Lancaster County native Matt Nagy tells NBC’s Peter King about his journey from Manheim Central to Da Bears
CHICAGO — The Chicago Bears earned their first NFC North Division title since 2010 with Sunday’s victory over the Green Bay Packers, thanks in large part to the contributions of first-year head coach Matt Nagy, a Lancaster County native and former standout quarterback at Manheim Central High School.
Nagy, who went on to star at the University of Delaware and spent a few seasons in the Arena Football league before beginning his long journey through the NFL coaching ranks, is featured by NFL writer Peter King in King’s weekly “Football Morning in America” column.
After spending several years under Andy Reid with the Philadelphia Eagles and Kansas City Chiefs — starting out in an entry-level quality control position and rising to a job as Reid’s offensive coordinator with the Chiefs after Doug Pederson left to take the head coaching slot with the Eagles — Nagy finally has his shot at leading a team. All he’s done in his first season is lead the Bears to a 10-4 record. He’s the first rookie coach to earn 10 wins in his first season since George “Papa Bear” Halas.
King got Nagy to speak about his long journey to the Bears sidelines.
“So I was always having to prove myself. Growing up, I was a kid that wasn’t highly recruited out of high school (at Manheim Central), and I took a I-AA offer to Delaware. I always thought, ‘I’m not going to be one of those guys who just hangs on and plays semi-pro ball or whatever.’ Throughout those years, there were some blows.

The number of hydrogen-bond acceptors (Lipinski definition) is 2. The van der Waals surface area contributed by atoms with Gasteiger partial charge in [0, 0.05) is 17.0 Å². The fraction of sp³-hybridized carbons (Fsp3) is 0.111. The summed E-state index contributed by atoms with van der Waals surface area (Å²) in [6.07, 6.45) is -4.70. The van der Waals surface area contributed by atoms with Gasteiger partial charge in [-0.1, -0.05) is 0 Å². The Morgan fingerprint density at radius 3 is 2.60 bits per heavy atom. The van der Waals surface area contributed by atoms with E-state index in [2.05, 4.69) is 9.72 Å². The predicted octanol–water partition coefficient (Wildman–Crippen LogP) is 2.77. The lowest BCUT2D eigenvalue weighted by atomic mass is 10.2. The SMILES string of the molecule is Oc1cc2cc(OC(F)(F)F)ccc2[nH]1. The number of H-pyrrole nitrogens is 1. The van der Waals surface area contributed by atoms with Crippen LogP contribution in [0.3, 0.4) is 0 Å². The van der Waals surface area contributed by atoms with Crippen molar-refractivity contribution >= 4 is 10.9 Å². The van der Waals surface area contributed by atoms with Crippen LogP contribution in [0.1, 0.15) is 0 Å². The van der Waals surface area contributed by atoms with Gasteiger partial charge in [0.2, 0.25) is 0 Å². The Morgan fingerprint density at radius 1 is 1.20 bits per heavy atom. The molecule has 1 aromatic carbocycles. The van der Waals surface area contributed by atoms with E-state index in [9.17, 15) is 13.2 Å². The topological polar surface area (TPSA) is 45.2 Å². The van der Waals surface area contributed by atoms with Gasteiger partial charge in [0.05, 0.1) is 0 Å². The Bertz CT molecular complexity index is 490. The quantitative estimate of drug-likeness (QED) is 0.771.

“Twice in high school we lost in the Pennsylvania state semis to the same team (Berwick). At Delaware, I was crushed to never be able to win a national championship. I felt that if someone just believed in me, if someone just gave me a chance, I could have made the NFL. But nobody gave me that chance. I go to the Arena League, and boom, that league folds.
“I’ve got a family, the recession hits in real estate, and football’s gone. So it was tough times. And working that real estate job, the one thing I always said, ‘I don’t want a job.’ I had a coach in the Arena League, Doug Plank, who once told us, ‘See those people you pass on the road on the way to work? Ninety-five percent of them hate their jobs. You’re part of the 5 percent. You’re lucky.’ Here I was. I wanted to do what I loved. I liked real estate, but I didn’t love it.
“Sometimes things in life happen for a reason, even when you don’t know why you’re going through it. And one day, I was sitting in the garage of a spec house in Annville (Lebanon County), and the phone rang with a 215 area code, and it’s Andy Reid. I had a friend, Brett Veach, who I went to Delaware with and played football with, and he caught on with the Eagles, and he helped me there. Andy said, ‘I’m gonna give you an entry-level job.’ It was a quality control job.
“Once I got the call, I knew I was set. I knew I would make it. I didn’t care about all the long drives, driving 99 miles each way to Philly for a year, waking up every day at 3:30 am, sleeping in the office some nights. I was given an opportunity by one of the greatest coaches in the National Football League. That is all I needed.
“To anyone in my shoes now … Obviously, I got a break. But I was just going to keep going. I just always believed things happened for a reason, and I was going to work my way out of it.”